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Ten Dog Training Tips That Benefit Pets and Their People

It is important for those who live and work with dogs to have an understanding of basic behavioral science. Bearing this in mind, here are just a few examples of positive reinforcement training protocols that may be used in place of aversive methods*:

  • Rather than waiting for a dog to make a mistake so you can punish him, reinforce behavior you like to help the dog learn and so both parties feel more positive about the relationship.


  • Rather than using a choke chain or prong collar which rely on punishing undesirable behavior, use targeting and a harness to train and reinforce good behavior while, at the same time, ensuring less trauma to the dog’s neck.


  • Rather than positively punishing a dog for jumping on visitors at the door, train him to “go to mat,” “sit,” or “four on the floor” and reinforce nonjumping behavior.


  • Rather than using an electric fence or punishing a dog for crossing boundaries, e.g., on your property, teach him about boundaries and reinforce him for staying within the boundary.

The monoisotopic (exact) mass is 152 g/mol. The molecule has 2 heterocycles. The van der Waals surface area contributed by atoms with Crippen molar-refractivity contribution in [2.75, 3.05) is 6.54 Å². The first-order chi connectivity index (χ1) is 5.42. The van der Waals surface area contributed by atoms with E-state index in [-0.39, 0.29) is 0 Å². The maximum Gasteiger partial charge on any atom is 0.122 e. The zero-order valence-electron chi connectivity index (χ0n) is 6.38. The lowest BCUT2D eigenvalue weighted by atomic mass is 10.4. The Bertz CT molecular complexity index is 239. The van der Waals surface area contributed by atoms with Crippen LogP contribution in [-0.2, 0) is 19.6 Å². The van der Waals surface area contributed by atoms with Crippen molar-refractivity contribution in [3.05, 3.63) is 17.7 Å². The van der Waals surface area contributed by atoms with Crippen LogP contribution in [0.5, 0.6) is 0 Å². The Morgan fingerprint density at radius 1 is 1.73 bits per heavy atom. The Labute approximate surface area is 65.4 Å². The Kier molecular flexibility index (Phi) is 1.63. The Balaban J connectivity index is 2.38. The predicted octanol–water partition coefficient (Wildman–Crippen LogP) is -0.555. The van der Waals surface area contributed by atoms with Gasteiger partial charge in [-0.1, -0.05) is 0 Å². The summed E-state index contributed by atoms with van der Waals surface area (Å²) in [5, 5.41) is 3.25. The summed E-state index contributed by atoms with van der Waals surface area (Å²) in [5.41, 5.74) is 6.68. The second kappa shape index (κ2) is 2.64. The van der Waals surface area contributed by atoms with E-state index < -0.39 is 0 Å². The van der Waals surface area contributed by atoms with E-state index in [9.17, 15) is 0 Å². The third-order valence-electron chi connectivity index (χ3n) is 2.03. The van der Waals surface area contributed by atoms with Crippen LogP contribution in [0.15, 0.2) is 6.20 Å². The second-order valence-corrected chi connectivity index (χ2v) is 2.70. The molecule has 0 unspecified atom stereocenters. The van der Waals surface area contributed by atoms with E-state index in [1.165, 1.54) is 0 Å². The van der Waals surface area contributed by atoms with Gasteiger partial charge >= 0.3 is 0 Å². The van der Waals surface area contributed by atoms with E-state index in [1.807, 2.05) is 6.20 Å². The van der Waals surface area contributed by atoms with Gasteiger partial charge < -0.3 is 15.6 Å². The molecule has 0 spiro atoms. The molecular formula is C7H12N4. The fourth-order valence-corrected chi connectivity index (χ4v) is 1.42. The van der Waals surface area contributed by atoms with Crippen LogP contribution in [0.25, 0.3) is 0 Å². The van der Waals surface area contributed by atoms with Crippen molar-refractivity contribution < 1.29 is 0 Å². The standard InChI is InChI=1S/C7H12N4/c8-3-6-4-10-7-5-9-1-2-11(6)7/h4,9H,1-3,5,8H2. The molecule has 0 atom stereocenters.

• Rather than positively punishing a growl, learn to read a dog’s body language and evaluate the situation to better understand what he is trying to say.


  • Rather than positively punishing a dog for stealing something such as a shoe or something from the trash, teach him to exchange or swap and reinforce the exchange.


  • Rather than positively punishing a dog for being on the furniture (if you do not want him there – this is a personal preference), target or lure him down and reinforce him for being on his bed next to you.


  • Rather than positively punishing a dog for what you consider poor behavior, reconsider your expectations of him and whether they are realistic. Consider what alternative behaviors you can train instead. If you are not sure, seek more information from an appropriate source.


  • Rather than positively punishing a dog for not returning to you when called (i.e., in his eyes, giving up his freedom), teach him that it is valuable and worthwhile to come back to you and that it may not mean his freedom is restricted at all.


  • Rather than put all the responsibility for the dog’s behavior on the dog, take it upon yourself to teach him alternative behaviors that can be reinforced and benefit the mutual relationship.


* Excerpt from Pet Training and Behavior Consulting: A Model for Raising the Bar to Protect Professionals, Pets and Their People by Tudge, N.J, Nilson, S.J., Millikan, D.A., & Stapleton-Frappell, L.A. (2019). (n.p.): DogNostics Career Center Publishing. Get your free e-book here.




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